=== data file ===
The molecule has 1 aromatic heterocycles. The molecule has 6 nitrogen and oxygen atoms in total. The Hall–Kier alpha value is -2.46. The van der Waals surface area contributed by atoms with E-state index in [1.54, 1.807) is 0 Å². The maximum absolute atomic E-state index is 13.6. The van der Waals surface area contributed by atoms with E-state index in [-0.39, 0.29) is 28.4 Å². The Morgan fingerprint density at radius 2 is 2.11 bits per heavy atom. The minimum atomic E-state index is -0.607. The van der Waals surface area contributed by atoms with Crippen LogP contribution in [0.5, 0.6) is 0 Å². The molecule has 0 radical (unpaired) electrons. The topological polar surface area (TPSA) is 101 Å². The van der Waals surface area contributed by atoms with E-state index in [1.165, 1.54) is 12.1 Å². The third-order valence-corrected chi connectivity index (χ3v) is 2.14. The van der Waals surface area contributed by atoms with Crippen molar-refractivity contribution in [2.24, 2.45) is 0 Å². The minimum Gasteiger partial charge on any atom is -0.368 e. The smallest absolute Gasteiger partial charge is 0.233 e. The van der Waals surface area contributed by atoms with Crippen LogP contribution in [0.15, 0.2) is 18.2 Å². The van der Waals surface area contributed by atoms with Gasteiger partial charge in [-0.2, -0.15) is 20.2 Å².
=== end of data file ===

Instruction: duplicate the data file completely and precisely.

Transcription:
The molecule has 1 aromatic heterocycles. The molecule has 6 nitrogen and oxygen atoms in total. The Hall–Kier alpha value is -2.46. The van der Waals surface area contributed by atoms with E-state index in [1.54, 1.807) is 0 Å². The maximum absolute atomic E-state index is 13.6. The van der Waals surface area contributed by atoms with E-state index in [-0.39, 0.29) is 28.4 Å². The Morgan fingerprint density at radius 2 is 2.11 bits per heavy atom. The minimum atomic E-state index is -0.607. The van der Waals surface area contributed by atoms with Crippen LogP contribution in [0.5, 0.6) is 0 Å². The molecule has 0 radical (unpaired) electrons. The topological polar surface area (TPSA) is 101 Å². The van der Waals surface area contributed by atoms with E-state index in [1.165, 1.54) is 12.1 Å². The third-order valence-corrected chi connectivity index (χ3v) is 2.14. The van der Waals surface area contributed by atoms with Crippen molar-refractivity contribution in [2.24, 2.45) is 0 Å². The minimum Gasteiger partial charge on any atom is -0.368 e. The smallest absolute Gasteiger partial charge is 0.233 e. The van der Waals surface area contributed by atoms with Crippen LogP contribution in [0.15, 0.2) is 18.2 Å². The van der Waals surface area contributed by atoms with Gasteiger partial charge in [-0.2, -0.15) is 20.2 Å².